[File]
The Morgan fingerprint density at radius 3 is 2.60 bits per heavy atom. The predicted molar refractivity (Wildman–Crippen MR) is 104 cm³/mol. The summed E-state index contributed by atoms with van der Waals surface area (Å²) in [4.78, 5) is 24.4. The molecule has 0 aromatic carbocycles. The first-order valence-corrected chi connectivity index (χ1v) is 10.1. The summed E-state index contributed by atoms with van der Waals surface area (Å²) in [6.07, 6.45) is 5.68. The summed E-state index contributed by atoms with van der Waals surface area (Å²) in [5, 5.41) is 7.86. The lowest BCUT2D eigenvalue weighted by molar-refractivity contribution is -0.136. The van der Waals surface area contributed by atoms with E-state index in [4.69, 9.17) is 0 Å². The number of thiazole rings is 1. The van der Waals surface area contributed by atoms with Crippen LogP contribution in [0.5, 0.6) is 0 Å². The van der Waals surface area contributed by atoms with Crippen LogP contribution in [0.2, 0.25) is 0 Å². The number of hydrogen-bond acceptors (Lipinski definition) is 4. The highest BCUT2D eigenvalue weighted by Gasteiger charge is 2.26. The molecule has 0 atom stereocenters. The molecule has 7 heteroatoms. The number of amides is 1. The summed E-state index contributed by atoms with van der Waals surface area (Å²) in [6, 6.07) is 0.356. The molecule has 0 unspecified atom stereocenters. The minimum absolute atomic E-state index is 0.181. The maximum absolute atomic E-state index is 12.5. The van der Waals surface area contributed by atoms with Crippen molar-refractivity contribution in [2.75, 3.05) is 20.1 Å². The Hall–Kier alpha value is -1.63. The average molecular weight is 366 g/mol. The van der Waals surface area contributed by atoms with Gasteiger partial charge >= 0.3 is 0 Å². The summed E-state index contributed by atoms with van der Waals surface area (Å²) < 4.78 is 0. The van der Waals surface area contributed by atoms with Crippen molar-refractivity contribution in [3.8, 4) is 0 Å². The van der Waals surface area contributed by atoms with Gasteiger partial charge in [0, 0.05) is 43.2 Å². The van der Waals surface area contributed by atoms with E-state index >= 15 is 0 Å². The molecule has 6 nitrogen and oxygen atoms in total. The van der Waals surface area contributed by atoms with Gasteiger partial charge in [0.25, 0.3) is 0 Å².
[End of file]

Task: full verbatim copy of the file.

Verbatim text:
The Morgan fingerprint density at radius 3 is 2.60 bits per heavy atom. The predicted molar refractivity (Wildman–Crippen MR) is 104 cm³/mol. The summed E-state index contributed by atoms with van der Waals surface area (Å²) in [4.78, 5) is 24.4. The molecule has 0 aromatic carbocycles. The first-order valence-corrected chi connectivity index (χ1v) is 10.1. The summed E-state index contributed by atoms with van der Waals surface area (Å²) in [6.07, 6.45) is 5.68. The summed E-state index contributed by atoms with van der Waals surface area (Å²) in [5, 5.41) is 7.86. The lowest BCUT2D eigenvalue weighted by molar-refractivity contribution is -0.136. The van der Waals surface area contributed by atoms with E-state index in [4.69, 9.17) is 0 Å². The number of thiazole rings is 1. The van der Waals surface area contributed by atoms with Crippen LogP contribution in [0.5, 0.6) is 0 Å². The van der Waals surface area contributed by atoms with Crippen LogP contribution in [0.2, 0.25) is 0 Å². The number of hydrogen-bond acceptors (Lipinski definition) is 4. The highest BCUT2D eigenvalue weighted by Gasteiger charge is 2.26. The molecule has 0 atom stereocenters. The molecule has 7 heteroatoms. The number of amides is 1. The summed E-state index contributed by atoms with van der Waals surface area (Å²) in [6, 6.07) is 0.356. The molecule has 0 unspecified atom stereocenters. The minimum absolute atomic E-state index is 0.181. The maximum absolute atomic E-state index is 12.5. The van der Waals surface area contributed by atoms with Crippen molar-refractivity contribution in [2.75, 3.05) is 20.1 Å². The Hall–Kier alpha value is -1.63. The average molecular weight is 366 g/mol. The van der Waals surface area contributed by atoms with Gasteiger partial charge >= 0.3 is 0 Å². The summed E-state index contributed by atoms with van der Waals surface area (Å²) < 4.78 is 0. The van der Waals surface area contributed by atoms with Crippen molar-refractivity contribution in [3.8, 4) is 0 Å². The van der Waals surface area contributed by atoms with Gasteiger partial charge in [0, 0.05) is 43.2 Å². The van der Waals surface area contributed by atoms with E-state index >= 15 is 0 Å². The molecule has 6 nitrogen and oxygen atoms in total. The van der Waals surface area contributed by atoms with Gasteiger partial charge in [0.25, 0.3) is 0 Å².